With the economy what it is and our country in the middle of a presidential transition, another huge bailout request is a lot for the average American to take in. It is hard to decipher fact from fiction at a time like this, let alone make an objectionable opinion from all the bias political statements being made. For this reason, I decided to do some research of my own and compile a list of the pro’s and con’s of an auto industry bailout.
Pro 1: Eco Cars
If the bailout money works the way it is supposed to and pulls the big three out of the hole, good things could potentially come of it. One proposal is that after being saved the automakers could be pushed to manufacture and sell cars that are both good for the environment and economy. As Jeffrey D. Sachs of the Washington Post states, "Washington should seize the opportunity to begin a new era of U.S. technological leadership in the global auto industry, starting with an immediate loan. This is an opportunity to embark on a major industry restructuring to position the United States to lead the world in producing cars that get 100 miles or more per gallon".
Con 1: Taxpayer Cash
Perhaps the most obvious con, it is no secret that we will all be helping bail these companies out. Although it is still unknown where the money may or may not come from, taxpayer cash will be included for sure. Bloggers, business leaders, and experts are expressing their frustration about this all over the Internet. Mark J. Perry, an economics professor at the University of Michigan, questions, “should U.S. taxpayers really be providing billions of dollars to bailout companies that compensate their workers 52.5% more than the market (assuming Toyota wages and benefits are market), 54% more than management and professional workers, 132% more than the average manufacturing wage, and 157% more than the average compensation of all American workers?” However, many still concede to the bailout because they feel it is the only feasible option, and claim that the effects of a bankrupt auto industry would cost more to taxpayers then a bailout would.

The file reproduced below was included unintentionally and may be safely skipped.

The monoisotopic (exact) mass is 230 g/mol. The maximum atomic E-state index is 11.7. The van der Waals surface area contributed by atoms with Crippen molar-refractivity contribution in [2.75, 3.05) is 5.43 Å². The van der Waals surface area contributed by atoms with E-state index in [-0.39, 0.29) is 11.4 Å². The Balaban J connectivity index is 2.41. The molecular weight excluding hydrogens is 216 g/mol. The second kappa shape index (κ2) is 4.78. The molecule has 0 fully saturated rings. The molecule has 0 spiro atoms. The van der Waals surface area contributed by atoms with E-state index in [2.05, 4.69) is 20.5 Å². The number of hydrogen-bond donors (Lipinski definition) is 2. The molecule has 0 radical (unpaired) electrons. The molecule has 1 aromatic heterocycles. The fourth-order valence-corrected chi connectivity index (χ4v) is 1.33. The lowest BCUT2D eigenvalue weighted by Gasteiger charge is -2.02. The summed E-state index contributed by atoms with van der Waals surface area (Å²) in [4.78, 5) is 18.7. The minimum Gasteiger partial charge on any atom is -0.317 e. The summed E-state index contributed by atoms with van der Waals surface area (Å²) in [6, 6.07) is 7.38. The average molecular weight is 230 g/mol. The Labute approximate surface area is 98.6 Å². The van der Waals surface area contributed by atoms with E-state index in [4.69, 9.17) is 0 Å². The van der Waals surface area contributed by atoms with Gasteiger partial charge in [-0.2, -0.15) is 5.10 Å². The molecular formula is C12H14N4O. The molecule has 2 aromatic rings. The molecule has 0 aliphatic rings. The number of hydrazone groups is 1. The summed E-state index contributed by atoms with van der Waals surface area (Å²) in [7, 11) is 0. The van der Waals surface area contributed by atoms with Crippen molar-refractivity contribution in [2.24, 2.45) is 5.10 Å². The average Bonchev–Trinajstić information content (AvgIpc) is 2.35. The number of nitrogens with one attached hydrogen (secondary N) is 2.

Pro 2: Recession Woes
While most are already feeling the effects of a recession on their wallets and gas tanks, it could be a lot worse if something else “big” happens. Some experts feel not bailing out the big three could result in a much deeper and more severe recession then we are already in. With thousands of jobs connected to the auto companies and stocks across the board, their downfall could have a large effect on our economy.
Con 2: Bankruptcy
One of the only other options for GM and the rest of the big three is to file bankruptcy under chapter 11. It is true that we have already assisted these companies financially this year and it helped them for few months. For this reason, some economists feel another bailout would just be like bailing out a sinking ship that is going to sink no matter what we do. Bankruptcy however, could be their only salvation, and many experts claim that it could be their best option. Michael Levine of the Wall Street Journal claims, “the cost of terminating dealers is only a fraction of what it would cost to rebuild GM to become a company sized and marketed appropriately for its market share. Contracts would have to be bought out. The company would have to shed many of its fixed obligations. Some obligations will be impossible to cut by voluntary agreement. GM will run out of cash and out of time.”
Pro 3: Chrysler Bailout
As history tends to repeat itself, I think it important to consider the Chrysler bailout of 1979. In the mid 70's while our country was going through a gas crisis, Chrysler refused to stop making their biggest most gas guzzling luxury cars. This mistake led them to requesting a bailout in late ‘79. However, to the surprise of the watching country, Chrysler came out with the "K-car" that sold like hot cakes and pulled the company out of a financial crisis. Chrysler then paid off their debt to the government 7 years early, and the government made over $660 million in profit from the bailout when all was said and done. Many people claim that if given another bailout, the auto companies could pull themselves out from near bankruptcy, and the federal government could generate revenue as well.
Con 3: Private Jet-setting
Unfortunately, when the CEO's of the big three traveled to Washington D.C. to request billions from taxpayers early this week, all three CEO's took private jets with round trip travel costs totaling of over $40,000 per CEO. This ostentatious show of wealth was considered highly disrespectful to the taxpayers about to consider bailing them out and created tons of bad publicity for the potential bailout. If companies are going to get taxpayer’s money, then we need to know that they are being frugal with it.